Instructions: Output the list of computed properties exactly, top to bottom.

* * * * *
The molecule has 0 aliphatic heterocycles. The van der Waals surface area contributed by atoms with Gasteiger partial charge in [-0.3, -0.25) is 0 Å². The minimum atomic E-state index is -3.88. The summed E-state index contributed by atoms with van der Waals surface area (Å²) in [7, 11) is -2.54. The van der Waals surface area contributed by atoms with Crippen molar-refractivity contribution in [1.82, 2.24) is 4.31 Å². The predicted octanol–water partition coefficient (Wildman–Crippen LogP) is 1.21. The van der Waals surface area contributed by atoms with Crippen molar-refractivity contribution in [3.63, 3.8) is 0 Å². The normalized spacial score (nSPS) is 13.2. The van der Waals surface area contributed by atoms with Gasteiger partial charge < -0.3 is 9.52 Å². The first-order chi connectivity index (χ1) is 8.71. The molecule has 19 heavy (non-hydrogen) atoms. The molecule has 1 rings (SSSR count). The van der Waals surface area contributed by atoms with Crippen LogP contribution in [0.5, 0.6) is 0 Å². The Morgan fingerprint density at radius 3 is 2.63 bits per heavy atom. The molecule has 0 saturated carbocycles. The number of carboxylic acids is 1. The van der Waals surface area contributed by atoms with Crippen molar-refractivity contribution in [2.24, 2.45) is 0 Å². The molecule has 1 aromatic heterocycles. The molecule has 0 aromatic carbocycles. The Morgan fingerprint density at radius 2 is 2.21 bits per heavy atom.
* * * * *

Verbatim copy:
The molecule has 0 aliphatic heterocycles. The van der Waals surface area contributed by atoms with Gasteiger partial charge in [-0.3, -0.25) is 0 Å². The minimum atomic E-state index is -3.88. The summed E-state index contributed by atoms with van der Waals surface area (Å²) in [7, 11) is -2.54. The van der Waals surface area contributed by atoms with Crippen molar-refractivity contribution in [1.82, 2.24) is 4.31 Å². The predicted octanol–water partition coefficient (Wildman–Crippen LogP) is 1.21. The van der Waals surface area contributed by atoms with Crippen molar-refractivity contribution in [3.63, 3.8) is 0 Å². The normalized spacial score (nSPS) is 13.2. The van der Waals surface area contributed by atoms with Gasteiger partial charge < -0.3 is 9.52 Å². The first-order chi connectivity index (χ1) is 8.71. The molecule has 19 heavy (non-hydrogen) atoms. The molecule has 1 rings (SSSR count). The van der Waals surface area contributed by atoms with Crippen LogP contribution in [0.5, 0.6) is 0 Å². The Morgan fingerprint density at radius 3 is 2.63 bits per heavy atom. The molecule has 0 saturated carbocycles. The number of carboxylic acids is 1. The van der Waals surface area contributed by atoms with Crippen molar-refractivity contribution in [2.24, 2.45) is 0 Å². The molecule has 1 aromatic heterocycles. The molecule has 0 aromatic carbocycles. The Morgan fingerprint density at radius 2 is 2.21 bits per heavy atom.